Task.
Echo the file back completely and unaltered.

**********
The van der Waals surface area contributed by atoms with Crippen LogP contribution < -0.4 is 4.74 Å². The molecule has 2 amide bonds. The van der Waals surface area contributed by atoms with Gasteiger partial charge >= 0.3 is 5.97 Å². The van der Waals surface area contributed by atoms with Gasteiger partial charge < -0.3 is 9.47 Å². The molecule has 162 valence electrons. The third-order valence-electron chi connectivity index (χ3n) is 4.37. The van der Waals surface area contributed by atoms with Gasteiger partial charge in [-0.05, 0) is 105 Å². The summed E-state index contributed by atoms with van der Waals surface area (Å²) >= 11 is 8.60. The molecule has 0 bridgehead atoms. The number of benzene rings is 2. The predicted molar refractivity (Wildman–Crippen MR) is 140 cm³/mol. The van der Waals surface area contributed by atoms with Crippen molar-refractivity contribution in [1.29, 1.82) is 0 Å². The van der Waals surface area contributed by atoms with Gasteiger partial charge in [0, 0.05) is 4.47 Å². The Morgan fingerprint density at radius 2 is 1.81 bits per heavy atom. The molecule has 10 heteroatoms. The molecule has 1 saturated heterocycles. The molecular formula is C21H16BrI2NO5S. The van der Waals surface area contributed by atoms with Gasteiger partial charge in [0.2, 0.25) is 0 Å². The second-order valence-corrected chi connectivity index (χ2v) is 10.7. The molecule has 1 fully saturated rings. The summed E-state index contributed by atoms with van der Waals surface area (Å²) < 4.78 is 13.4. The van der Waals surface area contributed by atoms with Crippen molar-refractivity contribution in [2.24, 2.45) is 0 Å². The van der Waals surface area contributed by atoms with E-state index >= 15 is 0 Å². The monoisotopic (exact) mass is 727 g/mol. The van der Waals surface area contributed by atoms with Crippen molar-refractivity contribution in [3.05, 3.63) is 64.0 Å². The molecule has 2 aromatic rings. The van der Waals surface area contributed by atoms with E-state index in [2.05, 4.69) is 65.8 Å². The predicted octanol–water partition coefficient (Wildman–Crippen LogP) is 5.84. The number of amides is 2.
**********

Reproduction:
The van der Waals surface area contributed by atoms with Crippen LogP contribution < -0.4 is 4.74 Å². The molecule has 2 amide bonds. The van der Waals surface area contributed by atoms with Gasteiger partial charge >= 0.3 is 5.97 Å². The van der Waals surface area contributed by atoms with Gasteiger partial charge < -0.3 is 9.47 Å². The molecule has 162 valence electrons. The third-order valence-electron chi connectivity index (χ3n) is 4.37. The van der Waals surface area contributed by atoms with Gasteiger partial charge in [-0.05, 0) is 105 Å². The summed E-state index contributed by atoms with van der Waals surface area (Å²) >= 11 is 8.60. The molecule has 0 bridgehead atoms. The number of benzene rings is 2. The predicted molar refractivity (Wildman–Crippen MR) is 140 cm³/mol. The van der Waals surface area contributed by atoms with Crippen molar-refractivity contribution in [1.29, 1.82) is 0 Å². The van der Waals surface area contributed by atoms with Gasteiger partial charge in [0, 0.05) is 4.47 Å². The Morgan fingerprint density at radius 2 is 1.81 bits per heavy atom. The molecule has 10 heteroatoms. The molecule has 1 saturated heterocycles. The molecular formula is C21H16BrI2NO5S. The van der Waals surface area contributed by atoms with Gasteiger partial charge in [0.2, 0.25) is 0 Å². The second-order valence-corrected chi connectivity index (χ2v) is 10.7. The molecule has 1 fully saturated rings. The summed E-state index contributed by atoms with van der Waals surface area (Å²) < 4.78 is 13.4. The van der Waals surface area contributed by atoms with Crippen molar-refractivity contribution in [2.24, 2.45) is 0 Å². The van der Waals surface area contributed by atoms with E-state index >= 15 is 0 Å². The monoisotopic (exact) mass is 727 g/mol. The van der Waals surface area contributed by atoms with Crippen molar-refractivity contribution in [3.05, 3.63) is 64.0 Å². The molecule has 2 aromatic rings. The van der Waals surface area contributed by atoms with E-state index in [2.05, 4.69) is 65.8 Å². The predicted octanol–water partition coefficient (Wildman–Crippen LogP) is 5.84. The number of amides is 2.